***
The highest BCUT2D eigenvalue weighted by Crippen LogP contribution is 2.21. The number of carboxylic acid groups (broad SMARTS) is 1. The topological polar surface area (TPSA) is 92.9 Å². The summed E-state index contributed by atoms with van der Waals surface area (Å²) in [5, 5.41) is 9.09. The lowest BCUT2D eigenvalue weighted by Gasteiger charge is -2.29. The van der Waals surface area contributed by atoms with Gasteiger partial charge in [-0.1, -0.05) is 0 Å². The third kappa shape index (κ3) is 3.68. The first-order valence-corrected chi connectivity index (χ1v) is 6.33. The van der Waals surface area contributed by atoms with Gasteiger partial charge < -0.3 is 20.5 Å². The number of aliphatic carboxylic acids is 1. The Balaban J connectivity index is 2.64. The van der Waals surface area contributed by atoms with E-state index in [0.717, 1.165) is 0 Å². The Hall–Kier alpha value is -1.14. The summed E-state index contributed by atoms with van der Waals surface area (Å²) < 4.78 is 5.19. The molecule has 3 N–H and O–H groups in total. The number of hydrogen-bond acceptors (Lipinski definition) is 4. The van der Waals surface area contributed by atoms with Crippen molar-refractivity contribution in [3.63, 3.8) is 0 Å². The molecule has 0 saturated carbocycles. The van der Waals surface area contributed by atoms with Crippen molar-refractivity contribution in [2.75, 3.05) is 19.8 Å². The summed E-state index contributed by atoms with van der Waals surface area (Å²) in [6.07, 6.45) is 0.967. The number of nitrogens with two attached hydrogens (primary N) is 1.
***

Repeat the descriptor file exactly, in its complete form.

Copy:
The highest BCUT2D eigenvalue weighted by Crippen LogP contribution is 2.21. The number of carboxylic acid groups (broad SMARTS) is 1. The topological polar surface area (TPSA) is 92.9 Å². The summed E-state index contributed by atoms with van der Waals surface area (Å²) in [5, 5.41) is 9.09. The lowest BCUT2D eigenvalue weighted by Gasteiger charge is -2.29. The van der Waals surface area contributed by atoms with Gasteiger partial charge in [-0.1, -0.05) is 0 Å². The third kappa shape index (κ3) is 3.68. The first-order valence-corrected chi connectivity index (χ1v) is 6.33. The van der Waals surface area contributed by atoms with Gasteiger partial charge < -0.3 is 20.5 Å². The number of aliphatic carboxylic acids is 1. The Balaban J connectivity index is 2.64. The van der Waals surface area contributed by atoms with E-state index in [0.717, 1.165) is 0 Å². The Hall–Kier alpha value is -1.14. The summed E-state index contributed by atoms with van der Waals surface area (Å²) < 4.78 is 5.19. The molecule has 3 N–H and O–H groups in total. The number of hydrogen-bond acceptors (Lipinski definition) is 4. The van der Waals surface area contributed by atoms with Crippen molar-refractivity contribution in [3.63, 3.8) is 0 Å². The molecule has 0 saturated carbocycles. The van der Waals surface area contributed by atoms with Crippen molar-refractivity contribution in [2.75, 3.05) is 19.8 Å². The summed E-state index contributed by atoms with van der Waals surface area (Å²) in [6.07, 6.45) is 0.967. The number of nitrogens with two attached hydrogens (primary N) is 1.